(Aside: and now I know what to do with the scraps I’ve collected from projects so far that looked too big to throw away. You know, like when you buy fabric online and you have to buy 2m even though you only need 1.7? Grr! Bias tape and pocket linings, methinks..)

Back to the construction of the top.. I traced out a pattern for the front and back pieces, directly from the RTW top. Because of the fabric pieces I was working with, I had to introduce seams at the center front and back rather than cutting on the fold. I also couldn’t do any pattern matching, which is a shame, but the print is so busy that I don’t think that matters *too* much.

The pattern pieces looked like this, without the straps and before the side seams were sewn:

  
And then I did a bias binding on front and back neckline curves, leaving a little bias tape out beyond the neckline at each end:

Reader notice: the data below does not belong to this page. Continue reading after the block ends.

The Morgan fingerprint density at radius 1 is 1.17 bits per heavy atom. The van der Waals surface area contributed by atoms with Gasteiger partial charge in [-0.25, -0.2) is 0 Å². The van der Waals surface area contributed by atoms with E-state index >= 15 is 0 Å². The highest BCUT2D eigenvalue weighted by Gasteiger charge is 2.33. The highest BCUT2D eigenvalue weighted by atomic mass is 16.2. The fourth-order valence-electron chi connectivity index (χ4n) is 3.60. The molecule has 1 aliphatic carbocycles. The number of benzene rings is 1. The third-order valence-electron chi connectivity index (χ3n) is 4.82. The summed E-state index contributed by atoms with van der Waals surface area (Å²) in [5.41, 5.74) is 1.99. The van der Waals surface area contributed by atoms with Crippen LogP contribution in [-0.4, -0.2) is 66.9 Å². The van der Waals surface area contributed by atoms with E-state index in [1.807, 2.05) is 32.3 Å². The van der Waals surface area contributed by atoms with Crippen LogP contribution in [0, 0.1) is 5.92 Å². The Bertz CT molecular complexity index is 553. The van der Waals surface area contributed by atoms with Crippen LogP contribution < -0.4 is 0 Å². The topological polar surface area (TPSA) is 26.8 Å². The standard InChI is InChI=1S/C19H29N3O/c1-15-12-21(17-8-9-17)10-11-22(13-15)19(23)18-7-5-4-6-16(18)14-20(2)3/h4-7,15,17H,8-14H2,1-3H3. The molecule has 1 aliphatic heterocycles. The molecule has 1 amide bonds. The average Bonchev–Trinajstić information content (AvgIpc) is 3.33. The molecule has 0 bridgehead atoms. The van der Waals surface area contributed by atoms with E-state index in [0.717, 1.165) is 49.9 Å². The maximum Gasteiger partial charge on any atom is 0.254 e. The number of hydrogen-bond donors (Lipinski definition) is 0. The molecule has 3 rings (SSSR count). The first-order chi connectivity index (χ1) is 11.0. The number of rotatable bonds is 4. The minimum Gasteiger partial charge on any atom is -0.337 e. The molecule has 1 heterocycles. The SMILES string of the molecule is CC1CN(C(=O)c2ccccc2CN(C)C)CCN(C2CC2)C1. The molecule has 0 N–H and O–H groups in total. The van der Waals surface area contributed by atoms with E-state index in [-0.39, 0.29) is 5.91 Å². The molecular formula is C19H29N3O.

Before finally going round each semi-armscye curve and then forming a big loop, with the bias tape, to form the straps:

  
  
The insides are pretty neat, with French seams, a care label and my memade label.

I made this in about three hours between 2am and 5am this morning,  while everyone else was asleep. So you’ll have to excuse the quality of the pics below and the fact that I’m not showing my bleary-eyed face, since I took them when Baby Boy woke up fully rested at 6am an hour after I’d gone back to bed.

  
Hopefully the sun will come out today so I can update this post with nicer pics. I might have promised my nearly-three year old yesterday that we would go to the park today and I have a feeling he’s going to hold me to it, so please, London – give us some sunshine!
– Michelle –